The Importance of Eye Contact

The importance of eye contact


A much overlooked facet which contributes greatly towards a good conversation is the use of eye contact. If you’re shy, it’s quite possible you don’t make any eye contact at all. If somebody is speaking to you, suddenly your hands seem very interesting. So do your shoes, the wallpaper, and something off in the distance that only you can see.

While you might be listening intently, hanging on every word and soaking up every syllable, to the person speaking you appear to be one of three things: incredibly distracted, incredibly bored or incredibly weak. If you’re the one doing the speaking, it appears to the listener that you’d rather be anywhere else, doing anything else. Or maybe you’re just a space cadet.

This isn’t just restricted to shy people. If a well spoken person with incredibly interesting stories has eyes that follow everyone else in the room, flipping around like spastic sparrows, their interesting stories will lose impact very quickly. Another effect is that if somebody is speaking to you and they can’t make eye contact, you can’t help but think they’re lying or trying to hide something.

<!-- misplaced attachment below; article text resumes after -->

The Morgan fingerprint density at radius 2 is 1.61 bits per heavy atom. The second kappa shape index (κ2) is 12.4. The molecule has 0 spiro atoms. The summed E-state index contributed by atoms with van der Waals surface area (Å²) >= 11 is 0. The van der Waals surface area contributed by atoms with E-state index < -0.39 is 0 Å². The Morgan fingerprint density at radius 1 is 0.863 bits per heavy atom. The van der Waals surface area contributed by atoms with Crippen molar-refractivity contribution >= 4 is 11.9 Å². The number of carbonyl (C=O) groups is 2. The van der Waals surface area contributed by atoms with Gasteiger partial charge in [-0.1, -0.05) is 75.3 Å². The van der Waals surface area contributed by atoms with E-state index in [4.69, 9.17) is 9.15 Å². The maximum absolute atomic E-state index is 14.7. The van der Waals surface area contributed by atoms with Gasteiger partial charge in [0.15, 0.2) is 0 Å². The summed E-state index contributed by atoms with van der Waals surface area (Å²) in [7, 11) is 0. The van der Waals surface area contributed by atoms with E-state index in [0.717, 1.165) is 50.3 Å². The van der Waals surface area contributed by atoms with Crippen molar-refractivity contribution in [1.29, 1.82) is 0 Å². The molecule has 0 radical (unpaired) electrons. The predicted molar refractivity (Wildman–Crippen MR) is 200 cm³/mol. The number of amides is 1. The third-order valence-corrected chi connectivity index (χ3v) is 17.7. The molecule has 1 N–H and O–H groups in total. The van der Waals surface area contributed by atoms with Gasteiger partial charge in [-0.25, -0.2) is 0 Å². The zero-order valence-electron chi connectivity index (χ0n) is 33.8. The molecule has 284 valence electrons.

The flipside of this is looking very intently at somebody when they speak. This is sometimes also known as staring! If you find you make people some people uncomfortable when you speak, and you’re talking about nice things – not how much you enjoy clubbing baby seals, you might just be staring. Looking too intently can be intimidating. A conversation shouldn’t turn into a staring contest.

Eye contact instantly sends a message. A challenging stare full of hatred, a look of fear, a loving gaze, complete and utter boredom, before the first word falls out you usually have a good idea what’s coming next. Its part of our survival mechanism. In the animal kingdom the dominant male is the one who can out-stare the other animals in his pack. If the contest turns out to be a draw, battle ensues. If you stare at an animal there’s a good chance it will either attack you, or pee on the floor. We humans aren’t much different.

To break it down:

  • Eye contact opens and closes communication
  • Increased eye contact is associated with credibility and dominance
  • Lack of contact and blinking are interpreted as submissive
  • High status people are looked at, and look more while talking than listening
  • Stares = hostility, threat, sexual – may proceed attack

This should give you a good idea of the importance of eye contact. Conversation is only one small aspect, it also how you are perceived as a person, in any situation. We’ll discuss how to use it to your advantage in part two.

Continue to part two of The Importance of Eye Contact